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FRISC II 15 Year Follow-up

Professor Wallentin et al report on the 15 year follow-up of the FRISC II study. Sustained benefit in reduction of non-fatal cardiovascular events and a modest mortality benefit were observed. The editorial is available here.

Abstract

Background

The FRISC-II trial was the first randomised trial to show a reduction in death or myocardial infarction
with an early invasive versus a non-invasive treatment strategy in patients with non-ST-elevation acute coronary
syndrome. Here we provide a remaining lifetime perspective on the effects on all cardiovascular events during
15 years’ follow-up.

Methods

The FRISC-II prospective, randomised, multicentre trial was done at 58 Scandinavian centres in Sweden,
Denmark, and Norway. Between June 17, 1996, and Aug 28, 1998, we randomly assigned (1:1) 2457 patients with
non-ST-elevation acute coronary syndrome to an early invasive treatment strategy, aiming for revascularisation within
7 days, or a non-invasive strategy, with invasive procedures at recurrent symptoms or severe exercise-induced
ischaemia. Plasma for biomarker analyses was obtained at randomisation. For long-term outcomes, we linked data
with national health-care registers. The primary endpoint was a composite of death or myocardial infarction.
Outcomes were compared as the average postponement of the next event, including recurrent events, calculated as
the area between mean cumulative count-of-events curves. Analyses were done by intention to treat.

Findings

At a minimum of 15 years’ follow-up on Dec 31, 2014, data for survival status and death were available for
2421 (99%) of the initially recruited 2457 patients, and for other events after 2 years for 2182 (89%) patients. During
follow-up, the invasive strategy postponed death or next myocardial infarction by a mean of 549 days (95% CI 204–888;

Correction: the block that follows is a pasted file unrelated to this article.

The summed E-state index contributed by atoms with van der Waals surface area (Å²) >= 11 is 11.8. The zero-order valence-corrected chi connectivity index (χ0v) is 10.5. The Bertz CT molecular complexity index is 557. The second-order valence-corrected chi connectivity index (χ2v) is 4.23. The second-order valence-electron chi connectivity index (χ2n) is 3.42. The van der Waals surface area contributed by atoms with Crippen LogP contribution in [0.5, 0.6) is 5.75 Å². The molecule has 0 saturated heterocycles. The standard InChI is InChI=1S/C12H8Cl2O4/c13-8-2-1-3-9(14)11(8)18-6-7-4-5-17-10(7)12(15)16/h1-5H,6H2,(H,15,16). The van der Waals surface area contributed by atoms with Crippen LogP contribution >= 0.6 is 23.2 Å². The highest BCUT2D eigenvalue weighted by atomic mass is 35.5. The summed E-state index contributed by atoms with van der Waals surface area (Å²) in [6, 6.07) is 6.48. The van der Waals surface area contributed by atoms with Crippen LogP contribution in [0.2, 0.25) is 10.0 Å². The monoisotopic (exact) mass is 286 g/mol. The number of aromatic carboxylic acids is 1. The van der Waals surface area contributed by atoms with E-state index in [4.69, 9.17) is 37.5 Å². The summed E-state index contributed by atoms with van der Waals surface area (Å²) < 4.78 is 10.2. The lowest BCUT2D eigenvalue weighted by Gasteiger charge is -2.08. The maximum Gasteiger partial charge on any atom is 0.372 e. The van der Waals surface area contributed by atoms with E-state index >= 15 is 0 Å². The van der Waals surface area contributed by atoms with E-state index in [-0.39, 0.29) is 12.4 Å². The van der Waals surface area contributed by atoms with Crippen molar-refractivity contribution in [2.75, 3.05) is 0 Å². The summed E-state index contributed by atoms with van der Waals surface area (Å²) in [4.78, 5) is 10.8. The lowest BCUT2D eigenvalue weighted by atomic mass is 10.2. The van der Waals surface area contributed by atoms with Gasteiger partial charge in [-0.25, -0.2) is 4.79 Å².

p=0·0020) compared with the non-invasive strategy. This eff ect was larger in non-smokers (mean gain 809 days,
95% CI 402–1175; pinteraction=0·0182), patients with elevated troponin T (778 days, 357–1165; pinteraction=0·0241), and
patients with high concentrations of growth diff erentiation factor-15 (1356 days, 507–1650; pinteraction=0·0210). The
diff erence was mainly driven by postponement of new myocardial infarction, whereas the early diff erence in mortality
alone was not sustained over time. The invasive strategy led to a mean of 1128 days (95% CI 830–1366) postponement
of death or next readmission to hospital for ischaemic heart disease, which was consistent in all subgroups (p<0·0001).

Interpretation

During 15 years of follow-up, an early invasive treatment strategy postponed the occurrence of death or
next myocardial infarction by an average of 18 months, and the next readmission to hospital for ischaemic heart
disease by 37 months, compared with a non-invasive strategy in patients with non-ST-elevation acute coronary
syndrome. This remaining lifetime perspective supports that an early invasive treatment strategy should be the
preferred option in most patients with non-ST-elevation acute coronary syndrome.

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